Lamentations is a difficult book. I’ve been reading through it with my Bible reading group recently and it’s heavy going.
There’s much to gain, but when you read through it in your mornings you can slide through it fairly quickly. When you spend a few hours per chapter slowly chewing it over around a table the emotional weight of it starts to settle on you like a heavy blanket, and the challenging questions it raises cannot be ignored.
For all it’s been challenging, I’ve been particularly struck by the echoes of the rest of scripture we’ve pulled out together. It’s a poetic book that heavily references the prophets, the Psalms and the Torah, so in that sense it’s replete with intertextual references, but it’s the New Testament echoes that I’ve found most interesting.
In chapter 2, a chapter that expresses the destruction of Jerusalem and particularly the Temple in biting anger, there are some fascinating Christian readings available that open the text to us.
We might read verse 12 in light of the Lord’s Supper, or verse 13 a call for healing from the dragons Jesus slew at the cross, but it’s 14-16 I’d like to call particular attention too.
In the narrative the poet has enumerated the desolation of the city and the Temple in excruciating detail, and they move on to explore three potential healers, none of whom can heal the city or the people because the Lord has done what he purposed (verse 17).
We were discussing the way Kenneth Bailey thinks that Mark deliberately echoes this section of Lamentations in Mark 15.29-30, which I find persuasive, and my friend Elly pointed out that it sounds like the parable of the Good Samaritan.
I’m not sure that Luke had Lamentations 2 in mind as he retold Jesus’ parable, but I think Elly is right that these texts can be read fruitfully together. Let me show you what I mean.
A man is travelling from Jerusalem to Jericho and he falls foul of a group of thieves and robbers. He’s left beaten and bloody on the roadside. We’re told he’s half dead, and without help he will be wholly dead before long.
His situation is not that different from the sort of language the poet in using in Lamentations’ second poem. Three people pass the traveller by. Three groups are presented as healers for Jerusalem, at least one of whom is said to pass by.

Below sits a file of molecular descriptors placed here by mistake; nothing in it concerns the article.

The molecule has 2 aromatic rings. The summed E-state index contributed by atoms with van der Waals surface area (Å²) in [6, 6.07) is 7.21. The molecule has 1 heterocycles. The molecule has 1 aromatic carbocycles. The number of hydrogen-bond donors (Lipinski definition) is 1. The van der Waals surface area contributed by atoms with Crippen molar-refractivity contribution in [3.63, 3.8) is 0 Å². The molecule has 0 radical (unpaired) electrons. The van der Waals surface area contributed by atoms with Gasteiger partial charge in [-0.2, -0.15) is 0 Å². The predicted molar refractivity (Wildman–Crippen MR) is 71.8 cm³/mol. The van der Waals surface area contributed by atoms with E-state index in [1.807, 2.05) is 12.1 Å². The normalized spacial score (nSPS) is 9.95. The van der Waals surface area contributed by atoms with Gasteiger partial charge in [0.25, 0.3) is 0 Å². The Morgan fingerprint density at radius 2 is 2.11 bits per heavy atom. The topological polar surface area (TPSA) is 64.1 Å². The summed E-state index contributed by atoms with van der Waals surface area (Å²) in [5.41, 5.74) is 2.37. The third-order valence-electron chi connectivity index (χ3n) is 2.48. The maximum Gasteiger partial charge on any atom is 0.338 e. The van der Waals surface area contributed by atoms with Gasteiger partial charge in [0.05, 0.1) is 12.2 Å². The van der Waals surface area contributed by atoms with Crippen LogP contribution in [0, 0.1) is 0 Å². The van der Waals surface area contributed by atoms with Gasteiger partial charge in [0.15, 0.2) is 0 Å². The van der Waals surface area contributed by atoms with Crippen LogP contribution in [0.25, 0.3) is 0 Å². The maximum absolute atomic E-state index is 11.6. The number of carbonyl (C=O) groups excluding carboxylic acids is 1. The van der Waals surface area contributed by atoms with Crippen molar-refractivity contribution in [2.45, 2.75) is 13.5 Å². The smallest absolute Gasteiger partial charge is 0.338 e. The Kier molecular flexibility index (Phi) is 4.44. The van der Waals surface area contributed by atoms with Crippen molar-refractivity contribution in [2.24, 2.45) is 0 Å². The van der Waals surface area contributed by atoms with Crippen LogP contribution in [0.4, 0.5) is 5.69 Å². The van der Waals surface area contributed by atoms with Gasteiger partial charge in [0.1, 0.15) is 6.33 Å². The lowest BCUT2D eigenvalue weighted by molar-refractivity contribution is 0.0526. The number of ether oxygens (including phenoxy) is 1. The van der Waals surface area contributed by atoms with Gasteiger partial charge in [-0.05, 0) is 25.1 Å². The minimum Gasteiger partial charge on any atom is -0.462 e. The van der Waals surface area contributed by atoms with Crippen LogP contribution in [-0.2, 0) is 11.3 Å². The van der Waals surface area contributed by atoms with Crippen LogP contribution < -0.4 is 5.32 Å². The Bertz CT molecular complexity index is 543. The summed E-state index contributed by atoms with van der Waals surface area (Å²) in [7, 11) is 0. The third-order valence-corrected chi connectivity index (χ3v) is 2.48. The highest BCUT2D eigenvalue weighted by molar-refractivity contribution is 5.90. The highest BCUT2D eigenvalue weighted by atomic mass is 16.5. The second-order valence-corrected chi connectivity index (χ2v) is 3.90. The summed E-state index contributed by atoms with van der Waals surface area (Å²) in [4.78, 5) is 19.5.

Firstly, in Lamentations we have the prophets, who are shown to be false (14), they cannot heal because their visions are untrue, and they refused to point out Judah’s sin. We can parallel this with Luke’s Priest—another ordained figure who should bring help but does not.
Secondly in Lamentations we have “all who pass along the way” (15) who rather than helping are derisive, clapping their hands and wagging their heads. For Luke a Levite a ‘passes by.’
At this stage the reading together isn’t particularly fruitful, but it’s the third one where it gets interesting. Thirdly for the lamenting poet, after the prophets haven’t helped, and random travellers on the road haven’t helped, we turn to our last port of call: an enemy (16). But, as you would expect, Jerusalem’s enemies are delighted in her state, hissing and gnashing their teeth at their victory.
Then for Luke, thirdly, an enemy passes by too. One we would not expect to help. We have so associated the word Samaritan with helping those in need that we cannot feel the shock of the parable, but it is the same escalation that the poet follows in Lamentations. We move from “must help” who doesn’t to “might help” who doesn’t to “won’t help” who of course won’t.
And then, in Jesus’ story, the enemy helps. The Samaritan is the one who takes the man to an inn and washes his wounds and helps him.
Reading the parable Christologically
This reading helps us see the shock, and perhaps helps us see that the readers will expect the pattern and then be surprised by the reversal. It also helps in the reading.
This traveller is, to some extent, a prototypical Jewish man. He’s an everyman. He’s Israel. He is exactly where the lamenting Judahites are after the exile. The priests and levites and prophets and passers by cannot help.
So, who can? An enemy. An outsider.
Lamentations describes Yahweh in the language of enemies time and time again, and goes back-and-forth with the appropriateness of this designation. It asks us difficult questions about whether God did this terrible thing to them, and even though it’s clear that it’s deserved, it questions whether it’s gratuitous and causes us to wonder what we think of a God who wounds his people.
Yet it’s an enemy in Jesus’ words who can heal the man broken by the roadside.
Who is the Samaritan in the parable? We rush to it being us, but I think that’s an application a step beyond our first interpretation. The Samaritan is Jesus the Christ: the one we made our enemy in our sin, who nevertheless stoops to pick us up and tend our wounds.
When reading Lamentations and caught in the midst of its difficult and painful grappling with what has happened to them as a result of their sin, there is something of a breath of air to this. God has cursed them, justly. No one can heal them, answering the question of verse 13.
Except, later in Luke we see that the only one who can heal is the true ‘enemy,’ the one we offended who justly cursed us, the one we opposed all the way to his own execution.
The only question is whether or not he is willing.
Dear friends, he is.
Photo by Kyle Glenn on Unsplash
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